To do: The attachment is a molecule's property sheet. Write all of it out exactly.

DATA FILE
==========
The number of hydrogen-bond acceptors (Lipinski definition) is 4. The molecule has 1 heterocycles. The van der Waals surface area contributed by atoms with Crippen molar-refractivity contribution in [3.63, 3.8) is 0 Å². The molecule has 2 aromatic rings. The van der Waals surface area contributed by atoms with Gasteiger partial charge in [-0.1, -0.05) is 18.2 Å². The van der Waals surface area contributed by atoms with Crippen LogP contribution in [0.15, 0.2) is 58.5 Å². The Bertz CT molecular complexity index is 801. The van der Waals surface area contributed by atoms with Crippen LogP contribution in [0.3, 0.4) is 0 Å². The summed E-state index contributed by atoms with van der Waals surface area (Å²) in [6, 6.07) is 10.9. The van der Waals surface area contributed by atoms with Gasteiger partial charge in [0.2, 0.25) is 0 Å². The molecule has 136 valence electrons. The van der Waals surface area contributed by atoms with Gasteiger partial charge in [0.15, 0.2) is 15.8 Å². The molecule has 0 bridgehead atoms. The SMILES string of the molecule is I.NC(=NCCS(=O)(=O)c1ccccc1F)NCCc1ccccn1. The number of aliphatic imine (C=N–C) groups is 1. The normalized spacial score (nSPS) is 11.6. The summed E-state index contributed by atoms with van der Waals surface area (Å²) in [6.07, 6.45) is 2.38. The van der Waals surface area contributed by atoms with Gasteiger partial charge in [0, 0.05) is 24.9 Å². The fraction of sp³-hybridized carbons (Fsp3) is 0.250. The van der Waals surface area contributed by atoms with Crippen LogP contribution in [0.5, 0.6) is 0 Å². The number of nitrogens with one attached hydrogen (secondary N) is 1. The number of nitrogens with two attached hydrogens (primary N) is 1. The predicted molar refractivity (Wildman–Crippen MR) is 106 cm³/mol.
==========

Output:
The number of hydrogen-bond acceptors (Lipinski definition) is 4. The molecule has 1 heterocycles. The van der Waals surface area contributed by atoms with Crippen molar-refractivity contribution in [3.63, 3.8) is 0 Å². The molecule has 2 aromatic rings. The van der Waals surface area contributed by atoms with Gasteiger partial charge in [-0.1, -0.05) is 18.2 Å². The van der Waals surface area contributed by atoms with Crippen LogP contribution in [0.15, 0.2) is 58.5 Å². The Bertz CT molecular complexity index is 801. The van der Waals surface area contributed by atoms with Crippen LogP contribution in [0.3, 0.4) is 0 Å². The summed E-state index contributed by atoms with van der Waals surface area (Å²) in [6, 6.07) is 10.9. The van der Waals surface area contributed by atoms with Gasteiger partial charge in [0.2, 0.25) is 0 Å². The molecule has 136 valence electrons. The van der Waals surface area contributed by atoms with Gasteiger partial charge in [0.15, 0.2) is 15.8 Å². The molecule has 0 bridgehead atoms. The SMILES string of the molecule is I.NC(=NCCS(=O)(=O)c1ccccc1F)NCCc1ccccn1. The number of aliphatic imine (C=N–C) groups is 1. The normalized spacial score (nSPS) is 11.6. The summed E-state index contributed by atoms with van der Waals surface area (Å²) in [6.07, 6.45) is 2.38. The van der Waals surface area contributed by atoms with Gasteiger partial charge in [0, 0.05) is 24.9 Å². The fraction of sp³-hybridized carbons (Fsp3) is 0.250. The van der Waals surface area contributed by atoms with Crippen LogP contribution in [0.5, 0.6) is 0 Å². The number of nitrogens with one attached hydrogen (secondary N) is 1. The number of nitrogens with two attached hydrogens (primary N) is 1. The predicted molar refractivity (Wildman–Crippen MR) is 106 cm³/mol.